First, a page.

Clinical Pharmacology (Susan M. Ford,) 11 Eddition (www.webofpharma.com)

Roach’s Introductory Clinical Pharmacology is one in a series of texts Rdesigned to assist beginning nursing students in acquiring a foundation of basic nursing theory and for developing clinical skills. Many publishers give you choices of texts offering information on drug action and activity. Yet, this text is uniquely written by nurses for nurses in easy-to-read language, not only to teach the novice provider about the drugs but also to role model how to relay this information to patients.

 

UNIT STRUCTURE AND ORGANIZATION

Learners are more successful when they know how to use the text as well as what is in the text. Here are some quick tips on how to use your text more effectively. Thirteen units offer 54 chapters providing information in learnable segments that are not overwhelming to the learner. Organization of the text in this manner allows you to move about the chapters easily when these specific areas of content are covered in your program curriculum.

The text starts with the basic fundamentals of drug therapy. Then units about infection and pain, followed by units about drugs related to different body systems. These units are written in a head-to-toe sequence, making the specific drugs easier to find.

Learning about drug therapy is easier when you can connect the information with life-like clinical experiences. In Chapter 5 you will be introduced to a group of clients in the clinic setting. Their stories establish for you a context in which to begin learning about the selected drugs and their real-world application.

 

BEGINNING OF THE CHAPTER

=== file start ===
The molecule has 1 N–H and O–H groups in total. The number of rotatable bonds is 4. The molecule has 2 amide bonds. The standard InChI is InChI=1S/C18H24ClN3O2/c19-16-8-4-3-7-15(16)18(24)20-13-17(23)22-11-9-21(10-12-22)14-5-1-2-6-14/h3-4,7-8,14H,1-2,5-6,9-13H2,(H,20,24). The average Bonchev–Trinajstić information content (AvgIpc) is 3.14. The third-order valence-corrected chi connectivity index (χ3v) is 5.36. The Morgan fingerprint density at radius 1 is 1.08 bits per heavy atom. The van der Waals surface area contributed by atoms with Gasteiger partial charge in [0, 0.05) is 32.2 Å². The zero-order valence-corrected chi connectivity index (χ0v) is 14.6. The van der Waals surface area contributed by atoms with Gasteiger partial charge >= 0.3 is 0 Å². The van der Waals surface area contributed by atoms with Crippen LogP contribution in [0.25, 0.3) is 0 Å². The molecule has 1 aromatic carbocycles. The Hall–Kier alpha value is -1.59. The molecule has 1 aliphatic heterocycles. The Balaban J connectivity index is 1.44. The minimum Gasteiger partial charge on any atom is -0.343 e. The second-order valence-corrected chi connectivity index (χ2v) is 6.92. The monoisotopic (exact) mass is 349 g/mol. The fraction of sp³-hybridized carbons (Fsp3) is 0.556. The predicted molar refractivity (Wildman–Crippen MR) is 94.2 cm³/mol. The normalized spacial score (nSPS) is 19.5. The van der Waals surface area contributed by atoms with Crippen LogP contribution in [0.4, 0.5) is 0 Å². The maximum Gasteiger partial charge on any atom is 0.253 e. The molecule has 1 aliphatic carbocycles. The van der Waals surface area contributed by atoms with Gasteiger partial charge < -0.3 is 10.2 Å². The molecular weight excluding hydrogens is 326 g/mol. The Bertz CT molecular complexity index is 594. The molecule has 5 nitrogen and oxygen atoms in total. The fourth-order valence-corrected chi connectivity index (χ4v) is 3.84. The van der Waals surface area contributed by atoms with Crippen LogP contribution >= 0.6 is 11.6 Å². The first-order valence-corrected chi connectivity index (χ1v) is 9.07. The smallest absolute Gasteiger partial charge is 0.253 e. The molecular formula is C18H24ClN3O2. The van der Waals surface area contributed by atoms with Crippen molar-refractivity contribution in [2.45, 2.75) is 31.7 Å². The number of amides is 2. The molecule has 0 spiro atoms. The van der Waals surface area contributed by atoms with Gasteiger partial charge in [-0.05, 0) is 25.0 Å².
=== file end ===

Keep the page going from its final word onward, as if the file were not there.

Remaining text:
The chapter opening page is designed to guide you, the learner, in organizing your study routine as you learn the essential elements of drug therapy in each chapter.

 

Learning Objectives

These define what you will learn in a specific chapter. Review the objectives first to help you understand what you need to learn after reading the chapter.

 

Key Terms

With accompanying definitions, the Key Terms help you build your vocabulary. Look for bold type in the text at first mention of the word in the chapter to remind you of the definition.

 

Drug Classes

This gives you a sense of how drugs are grouped according to similar properties. Learning these groupings helps you identify potential errors and safety concerns.

 

Pharmacology in Practice

Each chapter features a case study individual dealing with an issue related to drugs featured in the chapter. Scenarios focus on assessment, administration, or teaching issues that have an impact on real-life patients. Their stories help you to focus your attention on the concepts important to patient care.

 

 




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